An interesting design episode has been reported by the online magazine Scroll here.
Government of India, confronted by a petition in the Madras High Court, has claimed that the use of the Devnagari numerals on the new note design of Rs 2000 is nothing but a “design” feature.
Pic Courtesy : Scroll
By this, the government probably means that this is an aesthetic element that bears no functional value. This is a definition of ‘design’ that the Centre has to revisit.
All frivolous forms are not design.
Design is not frivolous.
There’s more to design than just aesthetics.
The 8th November de-monetisation, has by now affected very individual in India. The day also saw the launch of the new Rs 2000 notes, all pink and new. While the whole issue of de-monetising is being discussed threadbare, I would like to focus on the designerly issues that surround it.
The design of the Rs 2000 note is badly done. From the choice of colours, to the size and use of mis-matching fonts and the decorative elements used make one want to scream. It is really pointless to blame anybody as the note is the most gaudy and amateur work, I’ve seen in the recent past.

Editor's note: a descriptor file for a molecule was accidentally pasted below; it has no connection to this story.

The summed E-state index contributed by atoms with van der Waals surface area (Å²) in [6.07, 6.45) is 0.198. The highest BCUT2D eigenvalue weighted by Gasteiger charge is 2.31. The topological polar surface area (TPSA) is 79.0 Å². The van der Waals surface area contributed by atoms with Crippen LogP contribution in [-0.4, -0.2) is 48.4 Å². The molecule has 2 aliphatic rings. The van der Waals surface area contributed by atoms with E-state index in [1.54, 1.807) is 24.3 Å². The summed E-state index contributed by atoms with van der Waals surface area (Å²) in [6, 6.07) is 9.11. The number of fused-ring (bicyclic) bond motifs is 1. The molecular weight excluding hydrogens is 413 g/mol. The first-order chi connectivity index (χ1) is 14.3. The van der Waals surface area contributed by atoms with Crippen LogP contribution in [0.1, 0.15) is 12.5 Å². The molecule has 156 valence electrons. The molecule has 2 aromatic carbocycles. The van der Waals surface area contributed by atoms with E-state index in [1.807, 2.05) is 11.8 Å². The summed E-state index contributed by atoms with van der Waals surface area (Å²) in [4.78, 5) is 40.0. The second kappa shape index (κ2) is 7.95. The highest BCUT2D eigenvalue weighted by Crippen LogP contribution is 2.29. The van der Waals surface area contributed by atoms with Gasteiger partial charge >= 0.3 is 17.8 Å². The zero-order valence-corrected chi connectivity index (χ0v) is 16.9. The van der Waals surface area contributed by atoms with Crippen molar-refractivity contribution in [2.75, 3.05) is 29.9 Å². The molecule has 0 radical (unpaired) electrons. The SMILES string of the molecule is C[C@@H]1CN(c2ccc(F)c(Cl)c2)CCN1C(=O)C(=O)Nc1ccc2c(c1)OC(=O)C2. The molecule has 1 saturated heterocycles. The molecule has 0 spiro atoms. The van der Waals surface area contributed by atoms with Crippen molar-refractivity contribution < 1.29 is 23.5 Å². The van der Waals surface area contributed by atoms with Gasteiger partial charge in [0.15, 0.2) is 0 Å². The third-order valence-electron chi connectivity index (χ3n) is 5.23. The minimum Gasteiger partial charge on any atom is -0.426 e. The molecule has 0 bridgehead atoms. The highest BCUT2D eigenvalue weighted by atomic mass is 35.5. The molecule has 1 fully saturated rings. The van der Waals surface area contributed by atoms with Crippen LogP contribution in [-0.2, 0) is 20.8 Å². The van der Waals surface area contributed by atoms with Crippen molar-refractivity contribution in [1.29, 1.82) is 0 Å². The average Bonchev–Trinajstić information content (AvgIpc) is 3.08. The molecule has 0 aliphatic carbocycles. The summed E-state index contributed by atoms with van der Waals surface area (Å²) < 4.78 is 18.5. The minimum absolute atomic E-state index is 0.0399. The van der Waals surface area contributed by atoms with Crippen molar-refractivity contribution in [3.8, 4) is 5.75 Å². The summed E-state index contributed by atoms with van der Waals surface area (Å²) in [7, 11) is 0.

Network18, has explicitly put out what’s wrong with the design. The design community has predictably panned the new design.
Pic: Network18creative ( Copyright acknowledged)
But there’s more to design than graphics and aesthetics. Design thinking in handling the issue could have eased the whole process and made the transition smoother, without pain points. The issues are systemic and needed a holistic professional like a designer to deal with it.
By filling Rs 100 notes in each ATM, the government has dramatically brought down available cash. The new Rs 2000 has been designed in a different size requiring the 2 lakh ATMs to be re-calibrated! It is mandatory for cash vehicles to have an armed gunman, who are few in numbers, resulting in fewer vehicles carrying cash to the ATM. The old notes are being exchanged for new higher denomination notes, thereby increasing the need for more small change. This is clearly a case of systemic design failure, something a designer is trained to handle. Designers are trained to do human-centric design and this is one area they could have contributed.
The government, meanwhile is busy inaugurating another new NID at Kurukshetra this week.
It would make a lot of sense, if they understand the capabilities of a designer and use the capabilities for better design of products and systems for governance.
Until then, the design community will always strike a discordant note.